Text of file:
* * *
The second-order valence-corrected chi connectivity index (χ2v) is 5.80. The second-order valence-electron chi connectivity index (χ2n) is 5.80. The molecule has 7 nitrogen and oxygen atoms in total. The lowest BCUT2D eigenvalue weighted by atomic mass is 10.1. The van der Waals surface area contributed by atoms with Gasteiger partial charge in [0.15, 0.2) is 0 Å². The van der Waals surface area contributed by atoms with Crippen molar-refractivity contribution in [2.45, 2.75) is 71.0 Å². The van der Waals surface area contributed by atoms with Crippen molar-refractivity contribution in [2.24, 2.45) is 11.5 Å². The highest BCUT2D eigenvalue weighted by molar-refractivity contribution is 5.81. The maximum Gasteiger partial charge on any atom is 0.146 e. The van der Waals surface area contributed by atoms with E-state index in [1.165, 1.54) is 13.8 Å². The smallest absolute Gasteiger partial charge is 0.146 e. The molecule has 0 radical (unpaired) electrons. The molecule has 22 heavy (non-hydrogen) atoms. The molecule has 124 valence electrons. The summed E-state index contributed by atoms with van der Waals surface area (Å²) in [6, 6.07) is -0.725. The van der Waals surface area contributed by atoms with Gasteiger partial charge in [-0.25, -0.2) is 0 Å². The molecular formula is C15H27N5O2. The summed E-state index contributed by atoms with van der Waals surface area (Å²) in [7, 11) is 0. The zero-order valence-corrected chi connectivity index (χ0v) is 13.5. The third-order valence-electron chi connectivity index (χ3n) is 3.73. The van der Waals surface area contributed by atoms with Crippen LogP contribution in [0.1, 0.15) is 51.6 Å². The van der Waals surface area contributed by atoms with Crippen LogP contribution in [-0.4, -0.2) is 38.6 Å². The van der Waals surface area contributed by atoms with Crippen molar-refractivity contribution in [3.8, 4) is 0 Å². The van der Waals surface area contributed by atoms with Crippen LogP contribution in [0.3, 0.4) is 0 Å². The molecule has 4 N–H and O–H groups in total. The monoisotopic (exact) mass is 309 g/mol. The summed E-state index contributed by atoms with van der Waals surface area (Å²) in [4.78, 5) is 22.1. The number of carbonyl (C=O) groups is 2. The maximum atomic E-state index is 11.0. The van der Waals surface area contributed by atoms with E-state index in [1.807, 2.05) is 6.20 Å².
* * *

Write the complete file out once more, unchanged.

The second-order valence-corrected chi connectivity index (χ2v) is 5.80. The second-order valence-electron chi connectivity index (χ2n) is 5.80. The molecule has 7 nitrogen and oxygen atoms in total. The lowest BCUT2D eigenvalue weighted by atomic mass is 10.1. The van der Waals surface area contributed by atoms with Gasteiger partial charge in [0.15, 0.2) is 0 Å². The van der Waals surface area contributed by atoms with Crippen molar-refractivity contribution in [2.45, 2.75) is 71.0 Å². The van der Waals surface area contributed by atoms with Crippen molar-refractivity contribution in [2.24, 2.45) is 11.5 Å². The highest BCUT2D eigenvalue weighted by molar-refractivity contribution is 5.81. The maximum Gasteiger partial charge on any atom is 0.146 e. The van der Waals surface area contributed by atoms with E-state index in [1.165, 1.54) is 13.8 Å². The smallest absolute Gasteiger partial charge is 0.146 e. The molecule has 0 radical (unpaired) electrons. The molecule has 22 heavy (non-hydrogen) atoms. The molecule has 124 valence electrons. The summed E-state index contributed by atoms with van der Waals surface area (Å²) in [6, 6.07) is -0.725. The van der Waals surface area contributed by atoms with Gasteiger partial charge in [-0.25, -0.2) is 0 Å². The molecular formula is C15H27N5O2. The summed E-state index contributed by atoms with van der Waals surface area (Å²) in [7, 11) is 0. The zero-order valence-corrected chi connectivity index (χ0v) is 13.5. The third-order valence-electron chi connectivity index (χ3n) is 3.73. The van der Waals surface area contributed by atoms with Crippen LogP contribution in [0.1, 0.15) is 51.6 Å². The van der Waals surface area contributed by atoms with Crippen LogP contribution in [-0.4, -0.2) is 38.6 Å². The van der Waals surface area contributed by atoms with Crippen molar-refractivity contribution in [3.8, 4) is 0 Å². The van der Waals surface area contributed by atoms with Crippen LogP contribution in [0.3, 0.4) is 0 Å². The molecule has 4 N–H and O–H groups in total. The monoisotopic (exact) mass is 309 g/mol. The summed E-state index contributed by atoms with van der Waals surface area (Å²) in [4.78, 5) is 22.1. The number of carbonyl (C=O) groups is 2. The maximum atomic E-state index is 11.0. The van der Waals surface area contributed by atoms with E-state index in [1.807, 2.05) is 6.20 Å².